Friday, June 29, 2007


As promised, you'll find my response to the "Oatmeal" assignment of a couple of days ago. Have a look at the poem. Enjoy it if you so choose. But, keep in mind that this is an early draft and, to my mind, not quite finished.

At a glance, it seems to me that I took the middle-ground between the Jim Daniels and the Galway Kinnell poems by aiming for something whimsical, which still explicates a speaker's relationship to another. But is the poem successful? Would it stand out from hundreds of other poems on a similar subject? Would you, as a reader, be drawn back into the poem, allowing it more than one read? Is it memorable? More so than the latest American Idol?

Consider for a moment or two what you would do if this were your poem. What would you do to improve it? Are any words extraneous? Is anything missing? Could any of the line breaks be improved? Does the rhythm falter in any spots?

If this were your poem, what would you do next?


Mornings before I woke, father would be up by five,
sitting at the kitchen table, brewing blended coffee,
boiling water, and spreading mustard (or was it mayonnaise?)
on four slices of white bread for his baloney lunch.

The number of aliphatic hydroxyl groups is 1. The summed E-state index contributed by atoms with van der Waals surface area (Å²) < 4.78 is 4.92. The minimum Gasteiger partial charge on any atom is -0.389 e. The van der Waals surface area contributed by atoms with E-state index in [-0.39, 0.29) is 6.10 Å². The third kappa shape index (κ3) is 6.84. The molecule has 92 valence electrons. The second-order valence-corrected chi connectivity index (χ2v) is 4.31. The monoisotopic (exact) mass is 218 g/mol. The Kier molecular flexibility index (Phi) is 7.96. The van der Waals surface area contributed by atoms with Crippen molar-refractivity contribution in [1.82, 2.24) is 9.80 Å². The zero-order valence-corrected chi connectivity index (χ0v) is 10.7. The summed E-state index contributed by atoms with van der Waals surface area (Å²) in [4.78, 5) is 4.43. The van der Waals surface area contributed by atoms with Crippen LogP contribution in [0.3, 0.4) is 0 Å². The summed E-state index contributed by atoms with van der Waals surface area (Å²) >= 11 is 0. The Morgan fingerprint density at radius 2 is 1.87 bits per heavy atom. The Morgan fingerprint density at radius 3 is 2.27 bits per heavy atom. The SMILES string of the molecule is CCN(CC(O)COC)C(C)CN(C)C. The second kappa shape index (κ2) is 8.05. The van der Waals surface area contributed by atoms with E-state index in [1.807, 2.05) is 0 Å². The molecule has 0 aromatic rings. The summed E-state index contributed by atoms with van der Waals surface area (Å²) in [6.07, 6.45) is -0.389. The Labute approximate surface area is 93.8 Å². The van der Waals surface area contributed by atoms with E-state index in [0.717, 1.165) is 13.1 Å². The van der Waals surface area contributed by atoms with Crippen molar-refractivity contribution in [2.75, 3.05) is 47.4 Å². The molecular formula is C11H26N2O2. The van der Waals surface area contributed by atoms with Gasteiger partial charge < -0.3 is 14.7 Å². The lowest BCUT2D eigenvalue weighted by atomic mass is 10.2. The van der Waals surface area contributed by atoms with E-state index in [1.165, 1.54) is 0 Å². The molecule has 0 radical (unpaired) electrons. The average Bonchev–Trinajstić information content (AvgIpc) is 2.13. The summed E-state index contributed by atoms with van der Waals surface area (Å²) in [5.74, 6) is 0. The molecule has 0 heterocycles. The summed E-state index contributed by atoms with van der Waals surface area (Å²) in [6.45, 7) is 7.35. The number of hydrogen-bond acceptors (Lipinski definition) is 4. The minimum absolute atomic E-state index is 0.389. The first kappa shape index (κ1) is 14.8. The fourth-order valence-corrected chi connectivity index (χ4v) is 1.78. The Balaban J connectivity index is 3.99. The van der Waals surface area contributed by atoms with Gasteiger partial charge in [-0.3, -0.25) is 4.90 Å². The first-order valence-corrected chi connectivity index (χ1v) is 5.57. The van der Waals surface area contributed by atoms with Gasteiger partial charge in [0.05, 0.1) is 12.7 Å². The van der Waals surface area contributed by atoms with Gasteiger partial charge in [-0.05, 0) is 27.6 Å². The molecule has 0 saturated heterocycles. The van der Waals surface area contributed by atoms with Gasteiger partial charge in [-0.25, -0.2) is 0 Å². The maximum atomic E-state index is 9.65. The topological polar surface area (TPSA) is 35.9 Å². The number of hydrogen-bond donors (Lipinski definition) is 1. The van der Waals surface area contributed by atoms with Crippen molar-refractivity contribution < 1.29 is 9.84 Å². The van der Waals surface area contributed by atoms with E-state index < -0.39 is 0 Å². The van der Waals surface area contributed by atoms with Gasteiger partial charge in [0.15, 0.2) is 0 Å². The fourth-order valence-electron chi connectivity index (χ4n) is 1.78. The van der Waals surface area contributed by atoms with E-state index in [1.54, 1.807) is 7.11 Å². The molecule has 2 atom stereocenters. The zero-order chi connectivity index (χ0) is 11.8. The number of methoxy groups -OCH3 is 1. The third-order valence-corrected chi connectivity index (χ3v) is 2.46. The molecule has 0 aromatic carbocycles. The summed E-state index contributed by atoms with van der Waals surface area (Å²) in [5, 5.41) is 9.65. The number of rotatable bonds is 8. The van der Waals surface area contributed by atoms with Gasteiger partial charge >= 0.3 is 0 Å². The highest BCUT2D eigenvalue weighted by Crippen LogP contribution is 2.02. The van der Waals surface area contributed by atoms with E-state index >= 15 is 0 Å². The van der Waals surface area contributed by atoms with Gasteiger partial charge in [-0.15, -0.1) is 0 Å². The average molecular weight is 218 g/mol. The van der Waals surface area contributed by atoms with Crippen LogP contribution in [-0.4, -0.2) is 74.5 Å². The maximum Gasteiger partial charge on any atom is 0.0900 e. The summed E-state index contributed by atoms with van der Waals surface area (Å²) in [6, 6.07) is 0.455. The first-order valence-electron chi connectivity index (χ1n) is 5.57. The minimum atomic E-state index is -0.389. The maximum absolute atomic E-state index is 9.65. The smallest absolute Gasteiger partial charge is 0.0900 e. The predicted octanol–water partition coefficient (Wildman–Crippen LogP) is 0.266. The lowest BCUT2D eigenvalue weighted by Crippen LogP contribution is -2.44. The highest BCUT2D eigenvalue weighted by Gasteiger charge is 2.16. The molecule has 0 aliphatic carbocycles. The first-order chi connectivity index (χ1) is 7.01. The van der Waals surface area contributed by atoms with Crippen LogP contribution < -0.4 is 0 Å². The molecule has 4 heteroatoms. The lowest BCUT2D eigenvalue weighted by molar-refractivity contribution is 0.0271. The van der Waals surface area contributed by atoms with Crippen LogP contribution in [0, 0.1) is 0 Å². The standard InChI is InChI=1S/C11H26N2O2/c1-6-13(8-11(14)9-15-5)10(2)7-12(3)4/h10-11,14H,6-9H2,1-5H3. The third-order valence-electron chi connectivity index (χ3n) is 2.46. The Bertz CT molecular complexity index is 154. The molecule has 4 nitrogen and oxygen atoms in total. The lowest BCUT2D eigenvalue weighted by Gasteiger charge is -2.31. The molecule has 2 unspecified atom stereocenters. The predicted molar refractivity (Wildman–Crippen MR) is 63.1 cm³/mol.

He would open two paper packets of instant oatmeal,
pour their dried flakes into a bowl dollopped with margarine
and baptize the concoction with boiling water.
Every workday for fifteen years, this was his breakfast.
Hollandaise sauce was as likely as shaking hands with a hobbit.
Elaborate omelets bursting with ham were rare as sasquatch sightings.
Lattes were serpentine tales from Scottish lochs.
Lunch at a restaurant was less likely than cornering a chupacabra
that could be tamed with handfuls of chocolate.

Now, I can't, for the life of me, remember one conversation
we had before he drove twenty miles to Fort Worth.
Maybe he told me tall-tales about a bear his grandfather
killed with a ball of twine, a duck whistle, and a bottle of moonshine.
Maybe I've made too much of this poem up.
Knowing me, we probably talked about the Diablo
I thought I'd buy when I was old enough to work.

It doesn’t matter.

Most days, he'd let me float through the ocean of sleep,
spotting krakens, narwhals, and megamouth sharks
from a bathysphere of bunched up blankets.
I wouldn't surface until I absolutely had to.

Since then, I’ve seen a skeleton of Homo floresiensis
and pictured its tiny hands reaching forth to grasp mine.

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